Teaching Career and Influence
Husseini taught at several institutions in the US, including Smith College, Shaw University, and the University of Maryland. He got invited to lecture at various universities, including Duke University. Husseini also wrote and published several articles and booklets, including Toward Peace in Palestine and The Palestine Problem, both published in 1974.
Husseini was a senior figure in Fatah, the Palestinian national liberation movement. In 1977, he became a member of the Palestinian National Council, the Palestinian parliament in exile. Soon thereafter, he worked with the League of Arab States, a regional organization that was formed in Cairo in 1945 with 6 country members (now expanded to 22). Husseini was then appointed director of its office in Washington, DC.
In 1978, Husseini opened the Palestinian Information Office (for the PLO) in Washington, DC. Its purpose was to promote “better Palestinian-American understanding. We seek to bring the views of the Palestinian people on their problems in the Middle East to the attention of the American people.”4
In 1982, he became deputy director of the Palestine Observer Mission to the UN. He remained in that position until 1983.
After spending almost 25 years in the US, Husseini (with his wife, Rabi‘a, and son, Hadi) returned to his beloved Jerusalem in 1993. It was the city he identified with, as noted by a columnist who profiled him in the late 1970s: “Jerusalem is his city, not Washington and Palestine, not America, is where the bones of his fathers have been gathered for maybe a thousand years.”5
Upon his return, he was appointed president of Al-Quds University. The position had been offered to his father years earlier. Ishak Husseini had been asked to lead the effort to establish a higher learning institution for Palestinians in Jerusalem and had worked on the project until he died in 1990. Al-Quds University was founded in 1984, but its official constitution was written in 1993, the same year Hatem was appointed president.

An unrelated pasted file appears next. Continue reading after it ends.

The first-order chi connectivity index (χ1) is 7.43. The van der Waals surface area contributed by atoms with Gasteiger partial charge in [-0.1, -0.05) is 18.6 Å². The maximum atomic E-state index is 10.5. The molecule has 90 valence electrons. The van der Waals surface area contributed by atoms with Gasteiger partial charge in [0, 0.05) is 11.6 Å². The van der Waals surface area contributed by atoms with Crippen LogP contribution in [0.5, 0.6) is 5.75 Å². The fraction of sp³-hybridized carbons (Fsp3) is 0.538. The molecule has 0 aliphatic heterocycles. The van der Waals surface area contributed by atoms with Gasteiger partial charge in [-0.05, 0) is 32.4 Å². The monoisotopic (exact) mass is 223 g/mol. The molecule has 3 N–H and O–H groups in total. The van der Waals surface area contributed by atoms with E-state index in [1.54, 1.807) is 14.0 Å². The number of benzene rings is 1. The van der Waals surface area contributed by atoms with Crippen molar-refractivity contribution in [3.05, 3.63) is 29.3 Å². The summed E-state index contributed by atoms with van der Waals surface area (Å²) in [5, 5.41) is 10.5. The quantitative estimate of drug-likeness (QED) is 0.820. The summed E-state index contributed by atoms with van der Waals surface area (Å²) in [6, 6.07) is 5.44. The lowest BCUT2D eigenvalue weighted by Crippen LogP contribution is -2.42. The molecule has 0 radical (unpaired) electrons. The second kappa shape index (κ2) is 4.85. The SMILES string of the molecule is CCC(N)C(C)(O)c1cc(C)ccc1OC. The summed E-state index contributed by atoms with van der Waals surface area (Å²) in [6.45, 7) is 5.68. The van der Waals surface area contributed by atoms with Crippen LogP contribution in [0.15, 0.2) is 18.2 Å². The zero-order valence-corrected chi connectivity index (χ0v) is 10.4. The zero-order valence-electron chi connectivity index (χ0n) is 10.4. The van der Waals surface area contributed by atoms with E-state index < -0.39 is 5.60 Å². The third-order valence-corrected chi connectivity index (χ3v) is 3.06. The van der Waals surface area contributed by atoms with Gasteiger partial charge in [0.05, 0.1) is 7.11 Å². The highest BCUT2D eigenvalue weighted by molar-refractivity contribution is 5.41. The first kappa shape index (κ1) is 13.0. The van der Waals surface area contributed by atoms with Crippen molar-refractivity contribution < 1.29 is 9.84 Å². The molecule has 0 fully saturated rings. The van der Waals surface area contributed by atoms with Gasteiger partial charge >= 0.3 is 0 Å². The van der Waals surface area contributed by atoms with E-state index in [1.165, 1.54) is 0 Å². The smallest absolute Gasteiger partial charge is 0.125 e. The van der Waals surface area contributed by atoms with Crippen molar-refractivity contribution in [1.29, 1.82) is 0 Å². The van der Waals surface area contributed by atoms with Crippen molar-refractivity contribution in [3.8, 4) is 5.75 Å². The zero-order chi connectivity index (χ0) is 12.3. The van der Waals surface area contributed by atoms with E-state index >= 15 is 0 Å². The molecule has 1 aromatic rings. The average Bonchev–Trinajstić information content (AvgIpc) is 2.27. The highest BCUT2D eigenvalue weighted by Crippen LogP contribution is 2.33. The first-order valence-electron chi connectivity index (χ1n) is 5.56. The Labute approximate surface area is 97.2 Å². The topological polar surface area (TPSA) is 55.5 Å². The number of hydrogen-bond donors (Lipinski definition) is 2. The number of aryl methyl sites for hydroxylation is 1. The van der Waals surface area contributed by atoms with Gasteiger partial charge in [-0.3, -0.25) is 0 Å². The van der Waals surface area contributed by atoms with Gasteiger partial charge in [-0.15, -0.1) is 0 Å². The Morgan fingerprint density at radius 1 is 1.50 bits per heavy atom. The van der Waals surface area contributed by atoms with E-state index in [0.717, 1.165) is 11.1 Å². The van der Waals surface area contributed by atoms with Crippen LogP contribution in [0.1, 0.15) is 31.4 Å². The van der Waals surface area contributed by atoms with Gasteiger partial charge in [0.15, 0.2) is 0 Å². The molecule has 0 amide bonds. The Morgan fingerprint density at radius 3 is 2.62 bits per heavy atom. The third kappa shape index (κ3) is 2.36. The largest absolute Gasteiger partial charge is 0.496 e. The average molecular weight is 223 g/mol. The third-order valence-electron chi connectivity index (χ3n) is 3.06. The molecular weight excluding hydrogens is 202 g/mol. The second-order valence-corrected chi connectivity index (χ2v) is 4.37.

An article about Husseini written after his death states that
Husseini’s recent activities focused on raising the standard of al-Quds University, which includes four colleges in the Jerusalem area: Science and Technology, Islamic Theological Studies, and Nursing. His greatest ambition, friends say, was to make al-Quds University a major Palestinian educational institution. Israeli authorities maintained the unification of the university was illegal and issued separate licenses to the four colleges.6
A year after assuming the presidency of Al-Quds University, Husseini proposed that a medical school be established. He wanted to raise the standards of the university and dreamed of making Al-Quds University a major Palestinian educational institution. On November 11, 1994, Husseini noted: